'Healthy Happy Horses, Naturally' with Catherine Bird

Posts tagged ‘therapy’

I’ve tried everything but nothing has worked!

I’ve tried everything but nothing has worked!

From freefoto.com

From freefoto.com

When a new client makes an exclamation like this, a therapist’s response may vary from “well I won’t be able to help you either” – through a range of thoughts – from seeing this client as their next great challenge and/or wanting to be competitive with the series of therapists the client has seen; and any where in-between these responses.

It will depend on how this exclamation is made to me as to what my response is on that day. So in today’s blog I am just throwing around some ideas for pondering upon. I am happy if anyone wants to comment or discuss some of these points.

Because healing is multidimensional and mercurial in nature, it is often difficult to make such a claim. Often what the client has tried, has worked in some way.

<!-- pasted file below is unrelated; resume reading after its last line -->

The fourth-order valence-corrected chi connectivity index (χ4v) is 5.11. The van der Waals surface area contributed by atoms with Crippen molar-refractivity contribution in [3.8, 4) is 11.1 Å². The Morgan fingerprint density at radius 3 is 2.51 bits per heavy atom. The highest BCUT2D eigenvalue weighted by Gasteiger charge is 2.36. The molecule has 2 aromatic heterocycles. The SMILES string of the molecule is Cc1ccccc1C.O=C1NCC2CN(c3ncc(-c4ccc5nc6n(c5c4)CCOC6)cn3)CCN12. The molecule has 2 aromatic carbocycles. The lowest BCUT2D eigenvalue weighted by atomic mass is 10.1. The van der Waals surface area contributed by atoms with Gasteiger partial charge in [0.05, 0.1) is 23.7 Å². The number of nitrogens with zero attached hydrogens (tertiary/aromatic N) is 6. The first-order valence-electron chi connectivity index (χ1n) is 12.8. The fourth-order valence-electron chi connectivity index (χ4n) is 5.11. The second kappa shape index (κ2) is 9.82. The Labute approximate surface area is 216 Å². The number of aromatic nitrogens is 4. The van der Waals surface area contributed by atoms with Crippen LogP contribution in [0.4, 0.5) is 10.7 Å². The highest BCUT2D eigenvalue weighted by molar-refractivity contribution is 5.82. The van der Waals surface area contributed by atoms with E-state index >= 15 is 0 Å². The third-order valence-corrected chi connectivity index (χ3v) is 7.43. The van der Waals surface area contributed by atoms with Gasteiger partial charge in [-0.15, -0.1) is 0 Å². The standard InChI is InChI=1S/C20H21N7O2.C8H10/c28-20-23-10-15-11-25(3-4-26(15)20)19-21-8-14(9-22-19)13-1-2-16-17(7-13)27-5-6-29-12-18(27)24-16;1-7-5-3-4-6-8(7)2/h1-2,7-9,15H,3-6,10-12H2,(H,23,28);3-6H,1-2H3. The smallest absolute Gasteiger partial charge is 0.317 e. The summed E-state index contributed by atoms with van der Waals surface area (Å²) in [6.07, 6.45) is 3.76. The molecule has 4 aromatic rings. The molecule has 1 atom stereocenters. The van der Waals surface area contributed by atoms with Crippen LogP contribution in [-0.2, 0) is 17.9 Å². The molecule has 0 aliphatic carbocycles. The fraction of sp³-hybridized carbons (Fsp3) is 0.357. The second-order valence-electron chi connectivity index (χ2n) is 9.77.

Many of us on a mass consciousness level have been indoctrinated into a ‘quick fix’ mentality where we believe an aspirin will take away every ill and dis-ease. Healing is not like that, it is an evolving process that needs to be adjusted as each horse responds to what is being done to rectify an issue.

For example with massaging a horse: A client may have had another therapist seeing to that horse for a period of time, but they identified different issues. Just because I come along and then identify another area, does not make either of us wrong. The previous therapist may have addressed one area, and rightly so. If they had not massaged the area they had, I may not have been able to identify the next area to address.